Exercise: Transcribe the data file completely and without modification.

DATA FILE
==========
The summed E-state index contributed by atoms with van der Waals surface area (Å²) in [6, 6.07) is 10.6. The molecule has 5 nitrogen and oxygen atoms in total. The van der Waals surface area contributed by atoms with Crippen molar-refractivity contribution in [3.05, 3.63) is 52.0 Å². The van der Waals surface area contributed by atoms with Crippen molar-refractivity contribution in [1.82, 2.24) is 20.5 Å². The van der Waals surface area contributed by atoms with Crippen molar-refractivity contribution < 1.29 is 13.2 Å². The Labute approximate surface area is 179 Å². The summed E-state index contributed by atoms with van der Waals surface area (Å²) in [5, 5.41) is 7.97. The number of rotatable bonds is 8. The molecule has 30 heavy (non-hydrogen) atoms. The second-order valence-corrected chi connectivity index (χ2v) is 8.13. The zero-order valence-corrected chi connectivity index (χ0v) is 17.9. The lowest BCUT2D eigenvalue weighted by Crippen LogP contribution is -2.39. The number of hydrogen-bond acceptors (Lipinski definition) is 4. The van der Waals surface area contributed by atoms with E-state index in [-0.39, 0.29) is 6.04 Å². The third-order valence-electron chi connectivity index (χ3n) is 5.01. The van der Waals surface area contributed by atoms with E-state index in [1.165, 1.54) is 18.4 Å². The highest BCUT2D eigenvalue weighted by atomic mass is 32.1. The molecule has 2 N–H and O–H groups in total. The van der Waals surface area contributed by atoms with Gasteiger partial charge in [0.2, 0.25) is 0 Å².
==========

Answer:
The summed E-state index contributed by atoms with van der Waals surface area (Å²) in [6, 6.07) is 10.6. The molecule has 5 nitrogen and oxygen atoms in total. The van der Waals surface area contributed by atoms with Crippen molar-refractivity contribution in [3.05, 3.63) is 52.0 Å². The van der Waals surface area contributed by atoms with Crippen molar-refractivity contribution in [1.82, 2.24) is 20.5 Å². The van der Waals surface area contributed by atoms with Crippen molar-refractivity contribution < 1.29 is 13.2 Å². The Labute approximate surface area is 179 Å². The summed E-state index contributed by atoms with van der Waals surface area (Å²) in [5, 5.41) is 7.97. The number of rotatable bonds is 8. The molecule has 30 heavy (non-hydrogen) atoms. The second-order valence-corrected chi connectivity index (χ2v) is 8.13. The zero-order valence-corrected chi connectivity index (χ0v) is 17.9. The lowest BCUT2D eigenvalue weighted by Crippen LogP contribution is -2.39. The number of hydrogen-bond acceptors (Lipinski definition) is 4. The van der Waals surface area contributed by atoms with E-state index in [-0.39, 0.29) is 6.04 Å². The third-order valence-electron chi connectivity index (χ3n) is 5.01. The van der Waals surface area contributed by atoms with E-state index in [1.165, 1.54) is 18.4 Å². The highest BCUT2D eigenvalue weighted by atomic mass is 32.1. The molecule has 2 N–H and O–H groups in total. The van der Waals surface area contributed by atoms with Gasteiger partial charge in [0.2, 0.25) is 0 Å².